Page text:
1. As to the number, then, and kind of sources whence fallacies arise in discussion, and how we are to show that our opponent is committing a fallacy and make him utter paradoxes; moreover, by the use of what materials solescism is brought about, and how to question and what is the way to arrange the questions; moreover, as to the question what use is served by all arguments of this kind, and concerning the answerer's part, both as a whole in general, and in particular how to solve arguments and solecisms-on all these things let the foregoing discussion suffice. It remains to recall our original proposal and to bring our discussion to a close with a few words upon it.
2. Our programme was, then, to discover some faculty of reasoning about any theme put before us from the most generally accepted premisses that there are. For that is the essential task of the art of discussion (dialectic) and of examination (peirastic). Inasmuch, however, as it is annexed to it, on account of the near presence of the art of sophistry (sophistic), not only to be able to conduct an examination dialectically but also with a show of knowledge, we therefore proposed for our treatise not only the aforesaid aim of being able to exact an account of any view, but also the aim of ensuring that in standing up to an argument we shall defend our thesis in the same manner by means of views as generally held as possible. The reason of this we have explained; for this, too, was why Socrates used to ask questions and not to answer them; for he used to confess that he did not know. We have made clear, in the course of what precedes, the number both of the points with reference to which, and of the materials from which, this will be accomplished, and also from what sources we can become well supplied with these: we have shown, moreover, how to question or arrange the questioning as a whole, and the problems concerning the answers and solutions to be used against the reasonings of the questioner. We have also cleared up the problems concerning all other matters that belong to the same inquiry into arguments. In addition to this we have been through the subject of Fallacies, as we have already stated above.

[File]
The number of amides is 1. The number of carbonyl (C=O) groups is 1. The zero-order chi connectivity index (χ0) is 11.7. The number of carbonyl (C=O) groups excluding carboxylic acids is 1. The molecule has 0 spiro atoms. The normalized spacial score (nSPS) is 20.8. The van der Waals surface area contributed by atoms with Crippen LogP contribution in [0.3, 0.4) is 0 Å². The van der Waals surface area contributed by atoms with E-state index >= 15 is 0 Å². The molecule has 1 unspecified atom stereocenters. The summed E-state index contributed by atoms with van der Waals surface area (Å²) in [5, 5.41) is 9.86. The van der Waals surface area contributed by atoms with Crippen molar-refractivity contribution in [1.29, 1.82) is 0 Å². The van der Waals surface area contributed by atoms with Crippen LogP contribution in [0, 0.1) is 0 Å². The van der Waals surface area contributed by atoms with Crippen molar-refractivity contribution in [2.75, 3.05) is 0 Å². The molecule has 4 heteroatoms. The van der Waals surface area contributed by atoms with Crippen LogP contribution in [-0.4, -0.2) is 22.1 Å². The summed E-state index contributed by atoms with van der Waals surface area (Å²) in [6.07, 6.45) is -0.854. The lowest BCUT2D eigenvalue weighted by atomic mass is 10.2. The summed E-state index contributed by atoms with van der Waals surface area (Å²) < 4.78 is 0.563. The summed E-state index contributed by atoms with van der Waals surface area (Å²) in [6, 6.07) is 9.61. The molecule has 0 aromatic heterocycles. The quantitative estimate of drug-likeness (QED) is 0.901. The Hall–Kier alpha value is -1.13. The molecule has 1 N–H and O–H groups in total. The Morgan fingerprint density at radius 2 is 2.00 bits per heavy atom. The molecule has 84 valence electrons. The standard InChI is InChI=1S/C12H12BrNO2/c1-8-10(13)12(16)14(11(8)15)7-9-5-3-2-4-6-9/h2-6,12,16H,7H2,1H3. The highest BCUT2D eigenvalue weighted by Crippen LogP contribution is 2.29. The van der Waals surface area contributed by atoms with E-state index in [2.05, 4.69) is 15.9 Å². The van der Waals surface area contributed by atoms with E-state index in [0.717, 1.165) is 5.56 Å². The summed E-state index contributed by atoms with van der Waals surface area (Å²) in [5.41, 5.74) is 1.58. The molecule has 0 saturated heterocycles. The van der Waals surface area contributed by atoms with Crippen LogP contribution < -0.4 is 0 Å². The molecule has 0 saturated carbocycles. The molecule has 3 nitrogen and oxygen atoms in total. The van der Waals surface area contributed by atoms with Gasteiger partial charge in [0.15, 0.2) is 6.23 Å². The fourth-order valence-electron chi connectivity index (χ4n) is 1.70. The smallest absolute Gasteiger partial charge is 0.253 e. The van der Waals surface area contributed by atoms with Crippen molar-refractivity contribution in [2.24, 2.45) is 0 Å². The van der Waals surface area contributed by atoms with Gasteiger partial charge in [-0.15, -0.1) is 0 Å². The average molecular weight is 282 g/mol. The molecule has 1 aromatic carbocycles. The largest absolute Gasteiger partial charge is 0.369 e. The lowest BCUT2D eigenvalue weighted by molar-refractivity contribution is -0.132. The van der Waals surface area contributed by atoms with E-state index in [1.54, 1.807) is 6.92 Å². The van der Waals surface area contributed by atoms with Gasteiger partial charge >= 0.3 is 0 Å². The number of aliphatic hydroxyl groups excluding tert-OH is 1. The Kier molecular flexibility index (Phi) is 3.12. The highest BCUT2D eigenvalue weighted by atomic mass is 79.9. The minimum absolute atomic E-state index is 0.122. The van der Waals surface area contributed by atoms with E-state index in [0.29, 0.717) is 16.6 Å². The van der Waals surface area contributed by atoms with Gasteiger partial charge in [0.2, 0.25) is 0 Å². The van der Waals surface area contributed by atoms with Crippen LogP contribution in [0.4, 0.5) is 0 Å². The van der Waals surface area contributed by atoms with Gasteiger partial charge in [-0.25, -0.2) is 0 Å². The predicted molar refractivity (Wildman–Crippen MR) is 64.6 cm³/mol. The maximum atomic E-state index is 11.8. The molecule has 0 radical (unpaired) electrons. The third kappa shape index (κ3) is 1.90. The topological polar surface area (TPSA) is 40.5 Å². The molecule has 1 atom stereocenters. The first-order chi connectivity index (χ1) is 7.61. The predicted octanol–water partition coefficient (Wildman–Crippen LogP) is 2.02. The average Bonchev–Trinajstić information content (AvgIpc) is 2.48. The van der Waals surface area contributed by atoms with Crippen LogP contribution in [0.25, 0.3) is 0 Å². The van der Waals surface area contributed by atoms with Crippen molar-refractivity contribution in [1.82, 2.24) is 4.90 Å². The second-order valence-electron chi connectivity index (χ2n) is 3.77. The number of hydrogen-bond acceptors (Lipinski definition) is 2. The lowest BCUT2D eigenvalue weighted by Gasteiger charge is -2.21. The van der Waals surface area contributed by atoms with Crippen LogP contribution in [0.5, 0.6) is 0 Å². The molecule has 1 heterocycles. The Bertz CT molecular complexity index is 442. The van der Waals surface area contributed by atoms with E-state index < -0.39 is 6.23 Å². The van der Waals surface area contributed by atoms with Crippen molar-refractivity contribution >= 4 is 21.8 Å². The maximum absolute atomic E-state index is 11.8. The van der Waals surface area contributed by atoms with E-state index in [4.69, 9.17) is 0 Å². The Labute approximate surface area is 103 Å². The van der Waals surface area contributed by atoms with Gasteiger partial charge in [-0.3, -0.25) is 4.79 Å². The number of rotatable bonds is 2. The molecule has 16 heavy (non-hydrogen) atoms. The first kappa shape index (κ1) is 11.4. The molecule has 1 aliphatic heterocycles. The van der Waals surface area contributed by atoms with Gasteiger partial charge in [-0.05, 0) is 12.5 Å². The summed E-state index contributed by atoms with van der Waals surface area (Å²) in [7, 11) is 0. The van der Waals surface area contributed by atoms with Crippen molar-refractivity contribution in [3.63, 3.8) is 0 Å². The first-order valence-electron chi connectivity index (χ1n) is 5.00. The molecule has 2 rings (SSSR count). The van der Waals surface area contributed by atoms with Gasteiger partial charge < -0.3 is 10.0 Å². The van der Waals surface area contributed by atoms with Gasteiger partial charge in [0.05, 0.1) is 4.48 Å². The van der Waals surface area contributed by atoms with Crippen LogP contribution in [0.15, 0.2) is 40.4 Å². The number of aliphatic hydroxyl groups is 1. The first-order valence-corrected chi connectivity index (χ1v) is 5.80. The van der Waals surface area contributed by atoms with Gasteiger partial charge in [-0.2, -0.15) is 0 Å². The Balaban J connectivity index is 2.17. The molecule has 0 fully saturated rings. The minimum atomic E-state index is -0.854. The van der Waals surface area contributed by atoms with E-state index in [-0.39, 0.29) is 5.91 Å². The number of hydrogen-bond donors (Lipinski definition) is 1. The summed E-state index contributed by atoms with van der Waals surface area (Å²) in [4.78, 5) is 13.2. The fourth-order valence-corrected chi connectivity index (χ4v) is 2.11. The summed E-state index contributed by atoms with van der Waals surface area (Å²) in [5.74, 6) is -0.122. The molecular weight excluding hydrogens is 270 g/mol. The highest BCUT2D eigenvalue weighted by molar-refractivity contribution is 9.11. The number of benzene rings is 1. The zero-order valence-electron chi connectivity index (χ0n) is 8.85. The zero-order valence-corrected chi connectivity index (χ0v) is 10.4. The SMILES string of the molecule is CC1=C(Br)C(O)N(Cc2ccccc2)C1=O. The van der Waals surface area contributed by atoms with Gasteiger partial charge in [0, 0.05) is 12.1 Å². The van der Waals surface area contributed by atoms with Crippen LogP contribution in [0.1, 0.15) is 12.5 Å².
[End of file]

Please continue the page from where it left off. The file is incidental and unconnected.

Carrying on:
3. That our programme, then, has been adequately completed is clear. But we must not omit to notice what has happened in regard to this inquiry. For in the case of all discoveries the results of previous labours that have been handed down from others have been advanced bit by bit by those who have taken them on, whereas the original discoveries generally make advance that is small at first though much more useful than the development which later springs out of them. For it may be that in everything, as the saying is, 'the first start is the main part': and for this reason also it is the most difficult; for in proportion as it is most potent in its influence, so it is smallest in its compass and therefore most difficult to see: whereas when this is once discovered, it is easier to add and develop the remainder in connexion with it. This is in fact what has happened in regard to rhetorical speeches and to practically all the other arts: for those who discovered the beginnings of them advanced them in all only a little way, whereas the celebrities of to-day are the heirs (so to speak) of a long succession of men who have advanced them bit by bit, and so have developed them to their present form, Tisias coming next after the first founders, then Thrasymachus after Tisias, and Theodorus next to him, while several people have made their several contributions to it: and therefore it is not to be wondered at that the art has attained considerable dimensions. Of this inquiry, on the other hand, it was not the case that part of the work had been thoroughly done before, while part had not. Nothing existed at all. For the training given by the paid professors of contentious arguments was like the treatment of the matter by Gorgias. For they used to hand out speeches to be learned by heart, some rhetorical, others in the form of question and answer, each side supposing that their arguments on either side generally fall among them. And therefore the teaching they gave their pupils was ready but rough. For they used to suppose that they trained people by imparting to them not the art but its products, as though any one professing that he would impart a form of knowledge to obviate any pain in the feet, were then not to teach a man the art of shoe-making or the sources whence he can acquire anything of the kind, but were to present him with several kinds of shoes of all sorts: for he has helped him to meet his need, but has not imparted an art to him. Moreover, on the subject of Rhetoric there exists much that has been said long ago, whereas on the subject of reasoning we had nothing else of an earlier date to speak of at all, but were kept at work for a long time in experimental researches. If, then, it seems to you after inspection that, such being the situation as it existed at the start, our investigation is in a satisfactory condition compared with the other inquiries that have been developed by tradition, there must remain for all of you, or for our students, the task of extending us your pardon for the shortcomings of the inquiry, and for the discoveries thereof your warm thanks.